Overtourism occurs when there are too many visitors to a particular destination. “Too many” is subjective but it can be defined in different destinations by key stakeholders; and in the case of residential areas such as Cripplegate it is the needs of local residents that should be prioritised. When rent rises push out local retailers to make room for bars, restaurants and shops selling luxury goods and trinkets to tourists, that is overtourism. When you can’t get around because walkways are jammed with sightseers and visitors attending middle-brow ‘art’ events, that is overtourism. When tourists cannot view landmarks or transient cultural manifestations because of the crowds, when fragile ensembles of listed buildings become degraded, when street art is being commissioned by the local authority and covered with Perspex to protect it, when there are huge signs installed on walls to inform passersby about public art, when accommodation for key workers is replaced by luxury apartments aimed at property investors who’ll leave them empty and bank on a overheated housing market to reap them a profit – these are all signs of overtourism, as well as gentrification and social cleansing. And these are all things currently happening in Cripplegate and Aldersgate and which the City of London’s Culture Mile strategy is designed to exacerbate.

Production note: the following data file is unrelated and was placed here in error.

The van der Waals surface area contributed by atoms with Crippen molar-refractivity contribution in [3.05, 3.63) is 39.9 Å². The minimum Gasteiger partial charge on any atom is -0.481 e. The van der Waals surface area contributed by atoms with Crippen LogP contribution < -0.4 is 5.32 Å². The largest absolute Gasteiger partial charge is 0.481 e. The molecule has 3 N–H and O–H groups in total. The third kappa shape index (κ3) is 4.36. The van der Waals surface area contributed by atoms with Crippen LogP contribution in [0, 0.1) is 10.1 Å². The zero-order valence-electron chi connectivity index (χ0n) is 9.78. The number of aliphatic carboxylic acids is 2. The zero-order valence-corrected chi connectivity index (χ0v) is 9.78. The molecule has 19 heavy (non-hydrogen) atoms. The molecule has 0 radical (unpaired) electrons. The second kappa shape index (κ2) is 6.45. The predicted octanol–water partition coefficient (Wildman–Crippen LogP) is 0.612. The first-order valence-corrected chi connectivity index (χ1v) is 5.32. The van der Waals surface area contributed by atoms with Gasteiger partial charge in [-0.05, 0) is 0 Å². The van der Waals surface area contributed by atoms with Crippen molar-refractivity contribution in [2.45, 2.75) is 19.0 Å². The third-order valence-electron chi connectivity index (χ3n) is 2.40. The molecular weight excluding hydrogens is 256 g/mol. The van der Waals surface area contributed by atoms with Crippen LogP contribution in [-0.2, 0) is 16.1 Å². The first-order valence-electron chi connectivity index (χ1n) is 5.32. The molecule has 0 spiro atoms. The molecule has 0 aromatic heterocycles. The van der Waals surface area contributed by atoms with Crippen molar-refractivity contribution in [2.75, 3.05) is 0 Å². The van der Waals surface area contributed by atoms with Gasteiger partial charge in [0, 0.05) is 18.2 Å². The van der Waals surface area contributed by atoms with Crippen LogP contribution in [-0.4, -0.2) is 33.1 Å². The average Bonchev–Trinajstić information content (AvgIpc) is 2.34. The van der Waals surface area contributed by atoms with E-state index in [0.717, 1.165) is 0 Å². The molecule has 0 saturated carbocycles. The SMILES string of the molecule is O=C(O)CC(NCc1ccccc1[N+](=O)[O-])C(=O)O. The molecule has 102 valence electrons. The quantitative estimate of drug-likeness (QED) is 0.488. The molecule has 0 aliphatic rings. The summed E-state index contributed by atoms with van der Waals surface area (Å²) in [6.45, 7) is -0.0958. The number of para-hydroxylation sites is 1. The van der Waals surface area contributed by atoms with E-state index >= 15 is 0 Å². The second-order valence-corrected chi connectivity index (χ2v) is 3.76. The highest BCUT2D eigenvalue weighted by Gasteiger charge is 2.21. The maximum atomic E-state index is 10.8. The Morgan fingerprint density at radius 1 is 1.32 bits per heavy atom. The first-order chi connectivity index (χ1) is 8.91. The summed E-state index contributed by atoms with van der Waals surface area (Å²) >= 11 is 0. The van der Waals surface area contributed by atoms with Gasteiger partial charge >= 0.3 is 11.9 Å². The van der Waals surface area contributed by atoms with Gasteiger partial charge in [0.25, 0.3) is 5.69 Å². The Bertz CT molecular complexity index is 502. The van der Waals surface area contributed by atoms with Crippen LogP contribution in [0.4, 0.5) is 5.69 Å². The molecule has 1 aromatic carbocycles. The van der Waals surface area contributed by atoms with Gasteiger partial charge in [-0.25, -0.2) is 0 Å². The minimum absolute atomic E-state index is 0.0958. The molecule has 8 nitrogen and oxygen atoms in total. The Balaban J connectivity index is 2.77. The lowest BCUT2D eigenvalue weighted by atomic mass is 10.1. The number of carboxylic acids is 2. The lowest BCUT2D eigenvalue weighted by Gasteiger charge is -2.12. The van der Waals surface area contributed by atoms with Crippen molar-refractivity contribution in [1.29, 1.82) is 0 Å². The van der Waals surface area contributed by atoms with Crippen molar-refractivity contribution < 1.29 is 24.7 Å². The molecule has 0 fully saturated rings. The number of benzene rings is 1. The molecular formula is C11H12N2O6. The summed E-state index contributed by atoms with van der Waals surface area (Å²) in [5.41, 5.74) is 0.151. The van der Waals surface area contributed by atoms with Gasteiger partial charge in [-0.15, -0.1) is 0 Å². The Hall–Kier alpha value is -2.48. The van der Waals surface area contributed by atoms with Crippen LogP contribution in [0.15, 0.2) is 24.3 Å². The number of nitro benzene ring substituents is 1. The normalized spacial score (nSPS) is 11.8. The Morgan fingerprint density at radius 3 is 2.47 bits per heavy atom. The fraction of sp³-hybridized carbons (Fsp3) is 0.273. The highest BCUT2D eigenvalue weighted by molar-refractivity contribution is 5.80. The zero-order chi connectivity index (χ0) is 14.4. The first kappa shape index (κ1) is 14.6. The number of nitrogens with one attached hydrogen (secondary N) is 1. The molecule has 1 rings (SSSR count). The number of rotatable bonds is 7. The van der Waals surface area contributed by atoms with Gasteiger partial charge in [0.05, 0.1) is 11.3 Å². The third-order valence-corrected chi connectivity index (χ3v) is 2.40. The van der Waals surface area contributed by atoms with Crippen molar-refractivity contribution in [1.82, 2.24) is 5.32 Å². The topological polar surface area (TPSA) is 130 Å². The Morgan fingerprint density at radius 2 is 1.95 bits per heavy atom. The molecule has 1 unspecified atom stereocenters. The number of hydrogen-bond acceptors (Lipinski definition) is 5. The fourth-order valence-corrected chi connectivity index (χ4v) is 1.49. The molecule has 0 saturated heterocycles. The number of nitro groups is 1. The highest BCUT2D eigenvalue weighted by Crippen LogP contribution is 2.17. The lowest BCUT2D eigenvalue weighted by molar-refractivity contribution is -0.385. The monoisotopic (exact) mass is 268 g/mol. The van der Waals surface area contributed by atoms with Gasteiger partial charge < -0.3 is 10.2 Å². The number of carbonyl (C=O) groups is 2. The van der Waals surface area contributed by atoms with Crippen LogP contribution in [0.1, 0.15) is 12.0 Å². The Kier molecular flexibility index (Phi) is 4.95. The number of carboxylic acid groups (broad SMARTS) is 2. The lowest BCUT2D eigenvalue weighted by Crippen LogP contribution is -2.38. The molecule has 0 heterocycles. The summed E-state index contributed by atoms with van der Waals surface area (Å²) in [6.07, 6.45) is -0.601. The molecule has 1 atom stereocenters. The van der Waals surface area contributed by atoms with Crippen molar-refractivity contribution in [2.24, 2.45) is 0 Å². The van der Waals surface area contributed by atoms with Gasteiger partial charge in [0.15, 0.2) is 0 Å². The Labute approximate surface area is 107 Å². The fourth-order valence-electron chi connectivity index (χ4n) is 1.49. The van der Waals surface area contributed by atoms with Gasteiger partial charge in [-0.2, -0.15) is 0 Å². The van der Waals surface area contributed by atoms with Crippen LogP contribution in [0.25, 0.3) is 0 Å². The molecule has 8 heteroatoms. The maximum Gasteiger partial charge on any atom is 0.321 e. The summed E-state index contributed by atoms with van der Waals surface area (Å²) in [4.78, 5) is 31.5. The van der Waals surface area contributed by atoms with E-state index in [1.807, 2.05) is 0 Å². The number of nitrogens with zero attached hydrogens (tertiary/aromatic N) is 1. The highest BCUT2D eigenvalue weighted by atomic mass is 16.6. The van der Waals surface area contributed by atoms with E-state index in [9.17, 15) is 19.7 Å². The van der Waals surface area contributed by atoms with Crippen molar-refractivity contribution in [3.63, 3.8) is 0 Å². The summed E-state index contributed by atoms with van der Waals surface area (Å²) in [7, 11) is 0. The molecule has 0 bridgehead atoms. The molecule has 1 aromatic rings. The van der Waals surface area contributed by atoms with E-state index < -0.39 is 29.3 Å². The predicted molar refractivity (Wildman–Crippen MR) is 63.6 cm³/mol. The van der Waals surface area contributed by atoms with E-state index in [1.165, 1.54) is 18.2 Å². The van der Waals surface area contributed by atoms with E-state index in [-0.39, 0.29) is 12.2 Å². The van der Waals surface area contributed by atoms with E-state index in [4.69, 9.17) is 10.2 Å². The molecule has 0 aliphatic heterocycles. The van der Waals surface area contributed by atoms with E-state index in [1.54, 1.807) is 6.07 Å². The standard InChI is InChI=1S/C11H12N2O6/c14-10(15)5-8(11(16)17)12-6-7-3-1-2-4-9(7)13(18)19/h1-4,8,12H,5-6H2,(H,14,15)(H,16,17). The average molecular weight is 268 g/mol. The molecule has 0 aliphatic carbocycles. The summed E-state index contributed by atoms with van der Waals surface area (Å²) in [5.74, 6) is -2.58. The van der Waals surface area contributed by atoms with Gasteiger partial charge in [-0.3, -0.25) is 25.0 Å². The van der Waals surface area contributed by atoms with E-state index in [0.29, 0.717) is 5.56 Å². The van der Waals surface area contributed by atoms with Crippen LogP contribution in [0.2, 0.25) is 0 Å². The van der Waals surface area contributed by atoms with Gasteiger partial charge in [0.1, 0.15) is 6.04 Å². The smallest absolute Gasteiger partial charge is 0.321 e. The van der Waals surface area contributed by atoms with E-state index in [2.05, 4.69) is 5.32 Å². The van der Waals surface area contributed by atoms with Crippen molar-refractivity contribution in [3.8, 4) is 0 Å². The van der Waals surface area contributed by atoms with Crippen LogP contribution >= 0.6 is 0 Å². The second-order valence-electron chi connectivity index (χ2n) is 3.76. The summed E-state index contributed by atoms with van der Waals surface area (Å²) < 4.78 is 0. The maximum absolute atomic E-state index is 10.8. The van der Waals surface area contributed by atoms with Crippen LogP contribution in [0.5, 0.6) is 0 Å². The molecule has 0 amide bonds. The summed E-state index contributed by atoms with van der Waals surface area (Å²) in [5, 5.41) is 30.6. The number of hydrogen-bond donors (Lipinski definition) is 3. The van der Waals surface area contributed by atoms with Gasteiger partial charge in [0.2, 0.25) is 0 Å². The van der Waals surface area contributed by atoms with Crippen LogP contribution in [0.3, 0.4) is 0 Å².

If the City of London wishes to become a ‘world-class’ cultural destination then clearly it needs to dump its current arts policies that relentlessly pursue the middle-brow, apparently with the aim of facilitating corporate junkets. More of a gritty urban vibe is required, alongside cultural institutions that actively do away with the Puritanism that has characterised the City establishment for hundreds of years. The last thing needed is a privately educated knob like “Sir’ Simon Rattle promoting light orchestral garbage in a specially built and extortionately expensive ‘Centre for Music’ AKA a concert hall. The best way to vibe up the neighbourhood is the provision of a great deal more social housing, so that there is an even bigger working class population. Not that it isn’t substantial already on both the Golden Lane Estate within the City of London, and in the extensive Peabody Trust social housing that lies just over the borough boundary with Islington.Read more "Culture Mile: A Nightmare On Beech Street"